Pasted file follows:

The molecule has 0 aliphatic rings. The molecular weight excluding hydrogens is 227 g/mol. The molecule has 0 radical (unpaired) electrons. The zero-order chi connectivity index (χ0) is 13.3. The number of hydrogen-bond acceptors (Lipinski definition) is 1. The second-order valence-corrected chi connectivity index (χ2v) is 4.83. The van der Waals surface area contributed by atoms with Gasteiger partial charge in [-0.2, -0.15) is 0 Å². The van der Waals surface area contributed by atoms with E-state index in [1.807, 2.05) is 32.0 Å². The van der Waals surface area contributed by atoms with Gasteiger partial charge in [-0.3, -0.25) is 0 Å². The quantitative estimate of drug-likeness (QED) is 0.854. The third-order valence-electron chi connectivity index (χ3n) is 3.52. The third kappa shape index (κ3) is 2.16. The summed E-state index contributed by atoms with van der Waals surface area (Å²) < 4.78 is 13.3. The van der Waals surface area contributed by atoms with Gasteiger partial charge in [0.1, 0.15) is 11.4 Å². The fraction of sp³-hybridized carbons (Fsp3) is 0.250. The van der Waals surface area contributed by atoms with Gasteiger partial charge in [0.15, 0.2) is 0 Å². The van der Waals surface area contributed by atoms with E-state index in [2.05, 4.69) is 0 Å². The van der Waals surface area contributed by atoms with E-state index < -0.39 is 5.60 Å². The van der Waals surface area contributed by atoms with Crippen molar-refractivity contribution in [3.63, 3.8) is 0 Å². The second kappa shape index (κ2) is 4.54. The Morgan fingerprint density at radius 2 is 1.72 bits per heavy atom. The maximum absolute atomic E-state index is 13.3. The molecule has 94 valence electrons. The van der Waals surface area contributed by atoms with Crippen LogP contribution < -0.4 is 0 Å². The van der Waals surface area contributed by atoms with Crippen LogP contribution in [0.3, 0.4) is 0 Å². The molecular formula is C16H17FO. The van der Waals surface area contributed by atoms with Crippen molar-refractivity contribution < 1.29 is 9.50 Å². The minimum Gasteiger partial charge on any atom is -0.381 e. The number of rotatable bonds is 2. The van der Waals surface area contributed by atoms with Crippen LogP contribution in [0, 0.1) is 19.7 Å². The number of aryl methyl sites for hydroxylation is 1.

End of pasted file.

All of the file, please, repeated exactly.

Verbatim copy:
The molecule has 0 aliphatic rings. The molecular weight excluding hydrogens is 227 g/mol. The molecule has 0 radical (unpaired) electrons. The zero-order chi connectivity index (χ0) is 13.3. The number of hydrogen-bond acceptors (Lipinski definition) is 1. The second-order valence-corrected chi connectivity index (χ2v) is 4.83. The van der Waals surface area contributed by atoms with Gasteiger partial charge in [-0.2, -0.15) is 0 Å². The van der Waals surface area contributed by atoms with E-state index in [1.807, 2.05) is 32.0 Å². The van der Waals surface area contributed by atoms with Gasteiger partial charge in [-0.3, -0.25) is 0 Å². The quantitative estimate of drug-likeness (QED) is 0.854. The third-order valence-electron chi connectivity index (χ3n) is 3.52. The third kappa shape index (κ3) is 2.16. The summed E-state index contributed by atoms with van der Waals surface area (Å²) < 4.78 is 13.3. The van der Waals surface area contributed by atoms with Gasteiger partial charge in [0.1, 0.15) is 11.4 Å². The fraction of sp³-hybridized carbons (Fsp3) is 0.250. The van der Waals surface area contributed by atoms with Gasteiger partial charge in [0.15, 0.2) is 0 Å². The van der Waals surface area contributed by atoms with E-state index in [2.05, 4.69) is 0 Å². The van der Waals surface area contributed by atoms with E-state index < -0.39 is 5.60 Å². The van der Waals surface area contributed by atoms with Crippen molar-refractivity contribution in [3.63, 3.8) is 0 Å². The second kappa shape index (κ2) is 4.54. The Morgan fingerprint density at radius 2 is 1.72 bits per heavy atom. The maximum absolute atomic E-state index is 13.3. The molecule has 94 valence electrons. The van der Waals surface area contributed by atoms with Crippen LogP contribution < -0.4 is 0 Å². The van der Waals surface area contributed by atoms with Crippen LogP contribution in [0.3, 0.4) is 0 Å². The molecular formula is C16H17FO. The van der Waals surface area contributed by atoms with Crippen molar-refractivity contribution < 1.29 is 9.50 Å². The minimum Gasteiger partial charge on any atom is -0.381 e. The number of rotatable bonds is 2. The van der Waals surface area contributed by atoms with Crippen LogP contribution in [0, 0.1) is 19.7 Å². The number of aryl methyl sites for hydroxylation is 1.